Hearing loss and cognitive decline in older adults

Frank R. Lin, Kristine Yaffe, Jin Xia, Qian Li Xue, Tamara B. Harris, Elizabeth Purchase-Helzner, Suzanne Satterfield, Hilsa N. Ayonayon, Luigi Ferrucci, Eleanor M. Simonsick

Research output: Contribution to journalArticlepeer-review


Background: Whether hearing loss is independently associated with accelerated cognitive decline in older adults is unknown. Methods: We studied 1984 older adults (mean age, 77.4 years) enrolled in the Health ABC Study, a prospective observational study begun in 1997-1998. Our baseline cohort consisted of participants without prevalent cognitive impairment (Modified Mini-Mental State Examination [3MS] score, ≥ 80) who underwent audiometric testing in year 5. Participants were followed up for 6 years. Hearing was defined at baseline using a pure-tone average of thresholds at 0.5 to 4 kHz in the better-hearing ear. Cognitive testing was performed in years 5, 8, 10, and 11 and consisted of the 3MS (measuring global function) and the Digit Symbol Substitution test (measuring executive function). Incident cognitive impairment was defined as a 3MS score of less than 80 or a decline in 3MS score of more than 5 points from baseline. Mixedeffects regression and Cox proportional hazards regression models were adjusted for demographic and cardiovascular risk factors. Results: In total, 1162 individuals with baseline hearing loss (pure-tone average ≲γτ∀ 25 dB) had annual rates of decline in 3MS and Digit Symbol Substitution test scores that were 41% and 32% greater, respectively, than those among individuals with normal hearing. On the 3MS, the annual score changes were -0.65 (95% CI, -0.73 to -0.56) vs -0.46 (95% CI,-0.55 to-0.36) points per year (P=.004). On the Digit Symbol Substitution test, the annual score changes were-0.83 (95% CI,-0.94 to-0.73) vs-0.63 (95% CI,-0.75 to-0.51) points per year (P=.02). Compared to those with normal hearing, individuals with hearing loss at baseline had a 24% (hazard ratio, 1.24; 95% CI, 1.05-1.48) increased risk for incident cognitive impairment. Rates of cognitive decline and the risk for incident cognitive impairment were linearly associated with the severity of an individual's baseline hearing loss. Conclusions: Hearing loss is independently associated with accelerated cognitive decline and incident cognitive impairment in community-dwelling older adults. Further studies are needed to investigate what the mechanistic basis of this association is and whether hearing rehabilitative interventions could affect cognitive decline..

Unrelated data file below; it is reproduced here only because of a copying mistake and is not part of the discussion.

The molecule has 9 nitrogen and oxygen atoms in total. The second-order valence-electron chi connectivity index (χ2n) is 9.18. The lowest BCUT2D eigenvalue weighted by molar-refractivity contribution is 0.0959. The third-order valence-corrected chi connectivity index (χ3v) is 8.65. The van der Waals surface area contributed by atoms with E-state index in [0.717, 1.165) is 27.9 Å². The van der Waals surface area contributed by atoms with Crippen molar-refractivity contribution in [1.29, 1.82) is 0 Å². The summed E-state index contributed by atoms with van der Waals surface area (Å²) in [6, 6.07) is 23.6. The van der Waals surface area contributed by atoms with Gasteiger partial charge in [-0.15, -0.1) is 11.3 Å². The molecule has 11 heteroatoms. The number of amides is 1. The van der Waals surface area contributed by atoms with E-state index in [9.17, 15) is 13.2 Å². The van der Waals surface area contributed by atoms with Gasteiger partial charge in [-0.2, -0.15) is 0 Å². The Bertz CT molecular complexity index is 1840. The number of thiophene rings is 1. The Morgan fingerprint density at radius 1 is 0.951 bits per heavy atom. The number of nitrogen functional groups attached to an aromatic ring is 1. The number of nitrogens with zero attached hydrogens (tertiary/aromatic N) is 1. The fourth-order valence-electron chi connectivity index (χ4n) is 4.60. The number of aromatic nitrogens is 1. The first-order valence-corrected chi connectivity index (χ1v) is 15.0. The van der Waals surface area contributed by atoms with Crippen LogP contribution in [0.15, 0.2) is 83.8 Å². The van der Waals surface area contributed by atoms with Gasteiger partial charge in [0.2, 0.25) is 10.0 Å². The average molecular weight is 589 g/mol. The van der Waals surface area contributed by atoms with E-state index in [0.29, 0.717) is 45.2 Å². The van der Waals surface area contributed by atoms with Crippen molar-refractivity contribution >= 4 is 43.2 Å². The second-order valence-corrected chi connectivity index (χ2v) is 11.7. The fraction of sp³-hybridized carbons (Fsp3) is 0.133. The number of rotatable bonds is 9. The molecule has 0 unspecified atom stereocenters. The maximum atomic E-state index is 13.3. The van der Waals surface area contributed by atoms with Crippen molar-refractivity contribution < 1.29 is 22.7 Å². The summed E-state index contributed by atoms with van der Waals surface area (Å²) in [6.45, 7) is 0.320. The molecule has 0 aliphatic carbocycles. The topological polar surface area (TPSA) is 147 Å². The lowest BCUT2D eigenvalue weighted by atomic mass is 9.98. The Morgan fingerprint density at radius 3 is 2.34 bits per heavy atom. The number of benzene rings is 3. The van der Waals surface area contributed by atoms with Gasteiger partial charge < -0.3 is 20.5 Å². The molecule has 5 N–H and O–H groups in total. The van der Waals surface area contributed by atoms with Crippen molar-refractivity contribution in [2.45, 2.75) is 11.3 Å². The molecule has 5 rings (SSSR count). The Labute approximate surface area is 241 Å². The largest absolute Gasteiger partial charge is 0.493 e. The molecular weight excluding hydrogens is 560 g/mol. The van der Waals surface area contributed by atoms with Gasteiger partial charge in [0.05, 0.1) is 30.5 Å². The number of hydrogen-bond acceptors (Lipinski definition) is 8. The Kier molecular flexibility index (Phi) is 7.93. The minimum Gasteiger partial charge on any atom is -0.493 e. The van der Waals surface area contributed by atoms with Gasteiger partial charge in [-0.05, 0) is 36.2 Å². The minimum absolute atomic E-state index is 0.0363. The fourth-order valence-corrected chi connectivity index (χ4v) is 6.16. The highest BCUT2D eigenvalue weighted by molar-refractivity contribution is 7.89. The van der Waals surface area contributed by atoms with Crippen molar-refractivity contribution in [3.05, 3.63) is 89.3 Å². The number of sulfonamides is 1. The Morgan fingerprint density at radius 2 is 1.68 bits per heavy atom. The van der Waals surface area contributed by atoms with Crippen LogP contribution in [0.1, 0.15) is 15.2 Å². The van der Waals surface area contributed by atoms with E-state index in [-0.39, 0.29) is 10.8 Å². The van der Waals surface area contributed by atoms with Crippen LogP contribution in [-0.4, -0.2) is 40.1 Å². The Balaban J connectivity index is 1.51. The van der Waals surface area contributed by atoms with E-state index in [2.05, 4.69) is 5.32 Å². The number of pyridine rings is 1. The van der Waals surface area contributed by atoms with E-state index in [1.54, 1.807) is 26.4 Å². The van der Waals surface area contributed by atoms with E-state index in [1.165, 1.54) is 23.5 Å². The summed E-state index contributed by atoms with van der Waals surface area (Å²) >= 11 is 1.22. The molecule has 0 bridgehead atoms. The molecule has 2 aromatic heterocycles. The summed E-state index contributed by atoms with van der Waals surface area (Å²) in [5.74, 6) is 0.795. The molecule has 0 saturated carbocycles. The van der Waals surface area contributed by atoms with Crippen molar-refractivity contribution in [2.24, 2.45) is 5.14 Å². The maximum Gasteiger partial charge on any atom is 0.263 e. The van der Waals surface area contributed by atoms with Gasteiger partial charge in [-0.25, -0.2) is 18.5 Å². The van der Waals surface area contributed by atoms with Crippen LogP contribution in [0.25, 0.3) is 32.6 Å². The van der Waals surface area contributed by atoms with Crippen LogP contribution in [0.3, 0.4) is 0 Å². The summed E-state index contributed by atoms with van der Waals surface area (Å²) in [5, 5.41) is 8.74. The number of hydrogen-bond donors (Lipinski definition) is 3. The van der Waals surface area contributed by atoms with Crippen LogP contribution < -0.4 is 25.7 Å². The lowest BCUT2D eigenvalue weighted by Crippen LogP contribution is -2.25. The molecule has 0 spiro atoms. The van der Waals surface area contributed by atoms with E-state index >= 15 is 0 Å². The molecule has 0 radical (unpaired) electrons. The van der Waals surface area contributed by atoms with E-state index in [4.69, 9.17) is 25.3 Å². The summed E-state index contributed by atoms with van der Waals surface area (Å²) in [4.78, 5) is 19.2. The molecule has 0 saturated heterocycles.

Original languageEnglish (US)
Pages (from-to)293-299
Number of pages7
JournalJAMA internal medicine
Issue number4
StatePublished - Feb 25 2013

ASJC Scopus subject areas

  • Internal Medicine


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